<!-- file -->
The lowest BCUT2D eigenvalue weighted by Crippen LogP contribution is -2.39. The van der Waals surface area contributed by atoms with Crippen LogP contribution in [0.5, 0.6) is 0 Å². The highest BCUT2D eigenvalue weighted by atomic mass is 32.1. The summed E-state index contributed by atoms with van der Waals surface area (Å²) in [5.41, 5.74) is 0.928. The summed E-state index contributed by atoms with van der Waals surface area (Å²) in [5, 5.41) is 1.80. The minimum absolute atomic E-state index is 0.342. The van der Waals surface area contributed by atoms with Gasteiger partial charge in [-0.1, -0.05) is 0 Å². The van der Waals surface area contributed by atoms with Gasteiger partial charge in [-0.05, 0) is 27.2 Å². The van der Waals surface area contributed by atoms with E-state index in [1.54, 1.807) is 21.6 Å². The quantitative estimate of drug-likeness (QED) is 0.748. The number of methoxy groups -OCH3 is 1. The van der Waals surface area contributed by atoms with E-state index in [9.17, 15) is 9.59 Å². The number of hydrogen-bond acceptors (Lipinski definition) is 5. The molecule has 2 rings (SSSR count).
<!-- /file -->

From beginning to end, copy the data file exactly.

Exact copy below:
The lowest BCUT2D eigenvalue weighted by Crippen LogP contribution is -2.39. The van der Waals surface area contributed by atoms with Crippen LogP contribution in [0.5, 0.6) is 0 Å². The highest BCUT2D eigenvalue weighted by atomic mass is 32.1. The summed E-state index contributed by atoms with van der Waals surface area (Å²) in [5.41, 5.74) is 0.928. The summed E-state index contributed by atoms with van der Waals surface area (Å²) in [5, 5.41) is 1.80. The minimum absolute atomic E-state index is 0.342. The van der Waals surface area contributed by atoms with Gasteiger partial charge in [-0.1, -0.05) is 0 Å². The van der Waals surface area contributed by atoms with Gasteiger partial charge in [-0.05, 0) is 27.2 Å². The van der Waals surface area contributed by atoms with E-state index in [1.54, 1.807) is 21.6 Å². The quantitative estimate of drug-likeness (QED) is 0.748. The number of methoxy groups -OCH3 is 1. The van der Waals surface area contributed by atoms with E-state index in [9.17, 15) is 9.59 Å². The number of hydrogen-bond acceptors (Lipinski definition) is 5. The molecule has 2 rings (SSSR count).